This month we discuss Acne Awareness Month, food-borne illnesses, and the importance of fruits and vegetables.

September is Acne Awareness Month

Many dismiss acne as a common, treatable skin condition. However, research has shown that acne can lead to adverse emotional effects and self-esteem concerns. To help shed some light on acne and provide management strategies, Health Canada has designated September as Acne Awareness Month.

Acne, which affects 90 per cent of teens and a substantial number of adults, begins when glands connected to hair follicles in skin produce an oily substance. Then, when dead skin cells clog the inner lining of the hair follicle, the oil cannot reach the skin’s surface and a bacterium grows, causing inflammation.

A variety of factors cause acne, including changing hormone levels, medications and cosmetics. While acne can impact teens and adults alike, there are a variety of skin care techniques that can help reduce and prevent inflammation:

  • Wash your skin with a mild cleanser in the morning and evening.
  • Regularly shampoo your hair to remove excess grease from around your face.
  • Avoid squeezing and picking blemishes. This will cause more bacteria to move from your hands onto your face and aggravate your skin.

Acne treatments include over-the-counter and prescription options. To treat mild acne, doctors recommend using a topical cream or cleanser containing salicylic acid or benzoyl peroxide. For moderate to severe acne, doctors may prescribe antibiotics and a topical medication.

 

 

Beware of Food-borne Illnesses

Food-borne illness, also referred to as food poisoning, occurs when an individual gets sick from eating food that has been contaminated with harmful microorganisms. Each year, more than 4 million Canadians suffer from food poisoning, experiencing stomach cramps, nausea, vomiting, diarrhea and fevers.

Common causes of food-related illnesses include, but are not limited to, botulism, campylobacter, cronobacter, E. coli, norovirus and salmonella.

To avoid contracting a foodborne illness, prepare your food safely and review food-handling materials from Health Canada. If an outbreak is reported or a recall is issued, throw the affected food product away immediately.

Fruits and Veggies: Are You Getting Enough?

If you’re like the majority of Canadians, you’re most likely not eating enough fruits and vegetables. Fruits and vegetables contain essential vitamins, minerals, fibre and other naturally occurring substances that may help prevent chronic diseases. In fact, a healthy diet rich in a variety of vegetables and fruit may help reduce the risk of some types of cancer.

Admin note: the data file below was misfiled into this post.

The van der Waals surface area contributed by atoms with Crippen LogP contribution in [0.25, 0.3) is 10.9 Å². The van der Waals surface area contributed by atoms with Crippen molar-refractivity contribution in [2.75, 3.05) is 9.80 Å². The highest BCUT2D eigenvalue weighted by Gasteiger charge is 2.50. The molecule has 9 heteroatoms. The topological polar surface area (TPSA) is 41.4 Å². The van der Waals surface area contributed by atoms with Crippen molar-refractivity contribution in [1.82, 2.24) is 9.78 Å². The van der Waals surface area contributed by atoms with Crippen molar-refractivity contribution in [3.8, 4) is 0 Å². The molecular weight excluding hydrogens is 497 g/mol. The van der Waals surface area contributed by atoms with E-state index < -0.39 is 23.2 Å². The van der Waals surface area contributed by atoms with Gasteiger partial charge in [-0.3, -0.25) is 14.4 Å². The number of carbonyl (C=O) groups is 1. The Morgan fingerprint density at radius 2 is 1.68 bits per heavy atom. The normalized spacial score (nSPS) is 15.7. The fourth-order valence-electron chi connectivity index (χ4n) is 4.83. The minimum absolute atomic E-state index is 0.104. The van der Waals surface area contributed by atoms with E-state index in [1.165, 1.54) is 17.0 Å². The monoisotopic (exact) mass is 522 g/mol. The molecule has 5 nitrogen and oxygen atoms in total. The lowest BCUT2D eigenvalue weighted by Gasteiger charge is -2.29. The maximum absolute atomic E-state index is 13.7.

In general, health officials recommend having at least one vegetable or fruit at every meal. Specifically, Health Canada recommends the following:

  1. Eat at least one dark green and one orange vegetable each day. Dark green vegetables can include broccoli, romaine lettuce and spinach. Orange vegetables can include carrots, sweet potatoes and winter squash.
  2. Choose vegetables and fruit prepared with little or no added fat, sugar or salt.
  3. Enjoy vegetables steamed, baked or stir-fried instead of deep-fried.
  4. Have vegetables and fruit more often than juice.

Recipe of the Month – Apple Berry Crisp

Filling

  • 4 apples (about 600 g or 1 ¼ lb), cored and chopped
  • 500 mL (2 cups) frozen or fresh blueberries
  • 45 mL (3 tbsp) packed brown sugar
  • 30 mL (2 tbsp) all-purpose flour
  • 5 mL (1 tsp) vanilla

Topping

  • 250 mL (1 cup) large flake oats
  • 125 mL (½ cup) all-purpose flour
  • 75 mL (⅓ cup) wheat bran
  • 30 mL (2 tbsp) packed brown sugar
  • 2 mL (½ tsp) ground cinnamon
  • 45 mL (3 tbsp) soft non-hydrogenated margarine, melted

PREPARATIONS

  1. In a large bowl, combine apples, blueberries, sugar, flour and vanilla until coated. Spread into a 20-cm (8-inch) square baking dish.
  2. For the topping, combine oats, flour, wheat bran, sugar and cinnamon in a separate bowl. Drizzle with melted margarine and, using a fork, toss to coat oat mixture. Sprinkle over top of fruit mixture.
  3. Bake in preheated 180 C (350 F) oven for about 50 minutes or until apples are tender and top is golden. Let cool slightly before serving.

Makes: 8 servings

Nutritional Information (per serving)

Total Calories 238
Total Fat 6 g
Protein 4 g
Carbohydrates 45 g
Dietary Fibre 5 g
Saturated Fat 1 g
Sodium 47 mg
Total Sugars 22 g

Source: Government of Canada


For more health and wellness information connect with a Benefit Consultant at 1-800-661-1518 or simply fill out the contact form below.

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